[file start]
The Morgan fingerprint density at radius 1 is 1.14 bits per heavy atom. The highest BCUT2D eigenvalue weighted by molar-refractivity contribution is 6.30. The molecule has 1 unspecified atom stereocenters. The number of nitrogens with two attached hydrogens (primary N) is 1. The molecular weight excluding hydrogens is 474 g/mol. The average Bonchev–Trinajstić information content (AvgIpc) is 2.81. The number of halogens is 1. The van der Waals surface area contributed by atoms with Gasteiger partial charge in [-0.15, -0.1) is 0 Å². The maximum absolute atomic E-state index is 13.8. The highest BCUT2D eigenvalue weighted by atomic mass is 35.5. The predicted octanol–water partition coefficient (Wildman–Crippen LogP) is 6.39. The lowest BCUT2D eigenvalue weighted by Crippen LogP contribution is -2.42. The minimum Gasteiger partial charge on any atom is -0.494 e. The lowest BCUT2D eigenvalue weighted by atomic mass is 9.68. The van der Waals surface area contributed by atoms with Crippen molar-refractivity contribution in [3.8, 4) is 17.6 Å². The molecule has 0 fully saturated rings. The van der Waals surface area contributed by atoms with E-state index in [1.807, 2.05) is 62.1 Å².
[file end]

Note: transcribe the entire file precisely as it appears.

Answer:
The Morgan fingerprint density at radius 1 is 1.14 bits per heavy atom. The highest BCUT2D eigenvalue weighted by molar-refractivity contribution is 6.30. The molecule has 1 unspecified atom stereocenters. The number of nitrogens with two attached hydrogens (primary N) is 1. The molecular weight excluding hydrogens is 474 g/mol. The average Bonchev–Trinajstić information content (AvgIpc) is 2.81. The number of halogens is 1. The van der Waals surface area contributed by atoms with Gasteiger partial charge in [-0.15, -0.1) is 0 Å². The maximum absolute atomic E-state index is 13.8. The highest BCUT2D eigenvalue weighted by atomic mass is 35.5. The predicted octanol–water partition coefficient (Wildman–Crippen LogP) is 6.39. The lowest BCUT2D eigenvalue weighted by Crippen LogP contribution is -2.42. The minimum Gasteiger partial charge on any atom is -0.494 e. The lowest BCUT2D eigenvalue weighted by atomic mass is 9.68. The van der Waals surface area contributed by atoms with Crippen molar-refractivity contribution in [3.8, 4) is 17.6 Å². The molecule has 0 fully saturated rings. The van der Waals surface area contributed by atoms with E-state index in [1.807, 2.05) is 62.1 Å².